According to the GLOBOCAN, esophageal cancer is now the sixth leading cause of cancer-associated mortality with a death toll of 508,585 in year 2018 (1). Esophageal squamous cell carcinoma (ESCC) and esophageal adenocarcinoma (EAC) account for the majority of esophageal malignancies. While ESCC more commonly involves the proximal and middle esophagus with risk factors of alcohol drinking, tobacco smoking, hot beverage, and poor nutrition, EAC affects predominantly the lower esophagus and the gastroesophageal junction with strong association to tobacco smoking, obesity and gastroesophageal reflux disease. The epidemiology of ESCC is highly skewed with the highest incidence in countries along the so called “Asian Esophageal Cancer Belt” that includes eastern Turkey, Iran, Iraq, southern part of the former Soviet Union to Mongolia and northern part of China (2). On the other hand, EAC is more common in the Western population with increasing trend globally. Despite the vast differences between ESCC and EAC, both diseases have been treated with the same protocol and enrolled in same clinical trials under the empirical entity of “esophageal cancer” and the impact of the site of primary tumor has not been thoroughly studied. Nevertheless, both ESCC and EAC are notorious for poor prognosis due to their propensities for distant metastasis.
In an attempt to identify factors that predict the site of metastasis in esophageal cancer, Ai et al. retrospectively analyzed patients with esophageal cancer from the Surveillance, Epidemiology and End Results (SEER) database (3). A total of 15,739 patients with esophageal cancer from 2010–2013 were reviewed and 8,927 patients were excluded due to incomplete information such as site of primary tumor or metastasis. At the end, the main analysis focused on the 900 patients with liver metastasis only and the 390 patients with lung metastasis only. By applying propensity matching with age, sex, histologic type and grade, they found that primary tumor location was an independent predictive factor for both liver and lung metastases. Liver metastasis was more likely to be associated with distal tumor while lung metastasis was more common for proximal tumor. In addition, patients with proximal tumor in the liver-metastasis group and patients with distal tumor in the lung-metastasis group had worse prognosis. They concluded that the findings were useful for guiding essential workup during diagnosis and follow-up, which hopefully should facilitate timely delivery of appropriate treatment. The authors should be congratulated for their meticulous effort in data collection and analysis from the SEER database. Their findings definitely served to start the ball-rolling for related research in tumor location by generating hypothesis and proposing patient stratification factors for subsequent prospective studies. However, there are still unanswered questions regarding tumor location in esophageal cancer.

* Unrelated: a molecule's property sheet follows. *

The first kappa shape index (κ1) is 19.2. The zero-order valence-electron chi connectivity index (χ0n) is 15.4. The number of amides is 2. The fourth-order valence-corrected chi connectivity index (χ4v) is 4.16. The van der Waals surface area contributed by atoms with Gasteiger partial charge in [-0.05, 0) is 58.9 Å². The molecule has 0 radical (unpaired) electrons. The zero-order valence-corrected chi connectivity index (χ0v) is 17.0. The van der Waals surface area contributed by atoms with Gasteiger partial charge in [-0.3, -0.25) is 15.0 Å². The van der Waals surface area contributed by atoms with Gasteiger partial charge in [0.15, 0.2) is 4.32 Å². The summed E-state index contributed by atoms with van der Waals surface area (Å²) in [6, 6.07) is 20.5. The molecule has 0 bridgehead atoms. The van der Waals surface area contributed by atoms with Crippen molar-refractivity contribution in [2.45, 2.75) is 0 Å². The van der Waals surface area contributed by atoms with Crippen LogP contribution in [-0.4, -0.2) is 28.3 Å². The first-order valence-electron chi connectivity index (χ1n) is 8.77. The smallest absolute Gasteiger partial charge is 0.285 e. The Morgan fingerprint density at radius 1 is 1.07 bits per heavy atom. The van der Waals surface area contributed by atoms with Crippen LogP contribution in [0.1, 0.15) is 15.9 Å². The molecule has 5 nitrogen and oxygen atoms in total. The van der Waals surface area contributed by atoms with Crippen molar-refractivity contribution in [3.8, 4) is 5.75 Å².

Is tumor location effect real in esophageal cancer?
Recognizing the importance of tumor location is practice-changing in the management of colorectal cancer (4). Indeed, the question of “left and right” has generated answers far beyond anatomical boundary and that tumor location is now known to be a composite of demographics, embryology, biology and even microbiome. Tumor location in colorectal cancer is not only prognostic but it is also predictive of benefit from various target therapies. On the contrary, tumor location of primary esophageal cancer and sites of metastasis is a less studied topic. Ai et al. proposed that the proximal tumors drain through the superior vena cava and azygous vein resulting in higher chance of lung metastasis while the distal tumors drains through the left gastric and portal veins resulting in more liver metastasis (3). Although this was a reasonable hypothesis, the data they had might not be able to support the hypothesis. Firstly, they have excluded patients with both liver and lung metastasis as well as those without liver or lung metastasis. This potentially created selection bias and for example those patients with a proximal tumor that first metastasized to liver and then lung, or vice versa, would have been excluded for a totally opposite conclusion. Secondly, the cohorts were dominated by lower esophageal cancer (liver metastasis group: 85.7%; lung metastasis group: 58.8%) that contributed to 88.0% liver metastasis and 54.2% lung metastasis. As such, the implications of tumor location as an independent factor in terms of prognostication and metastatic site prediction are still uncertain. Clearly, independent validation studies with large sample size particularly for upper esophagus will help.
Is tumor location the ultimate explanation for the observed association?
There may be a difference in biology between upper and lower esophageal cancers. As we all know, tumor location is strongly associated with the histologic subtype with ESCC predominantly proximal while EAC mostly confined to distal location. The tumor behavior and the metastatic cascade are likely governed by the respective histology subtype and thus genomic profile rather than the tumor location. The Cancer Genome Atlas (TCGA) published the landmark paper in 2017 on comprehensive molecular profiling of 164 ESCC and EAC from both Eastern and Western populations (5). As expected, the molecular characteristics were distinctly different between ESCC and EAC with more frequent genomic amplifications of CCND1, SOX2 and TP63 in the former but more ERBBS, VEGFA, GATA4 and GATA6 amplifications in the latter. ESCC resembled more the squamous cell carcinoma of other anatomic sites than EAC while EAC showed strong resemblance to the chromosomal instable (CIN) gastric cancer. Wang et al. reported similar findings in 302 advanced esophageal cancers and highlighted the significance of distinct tumor biology according to the histologic subtypes (6). While we do agree anatomic drainage plays a role for the different patterns of metastasis, the current literature may also suggest that such a difference in metastatic behavior could be a result of the different tumor biology.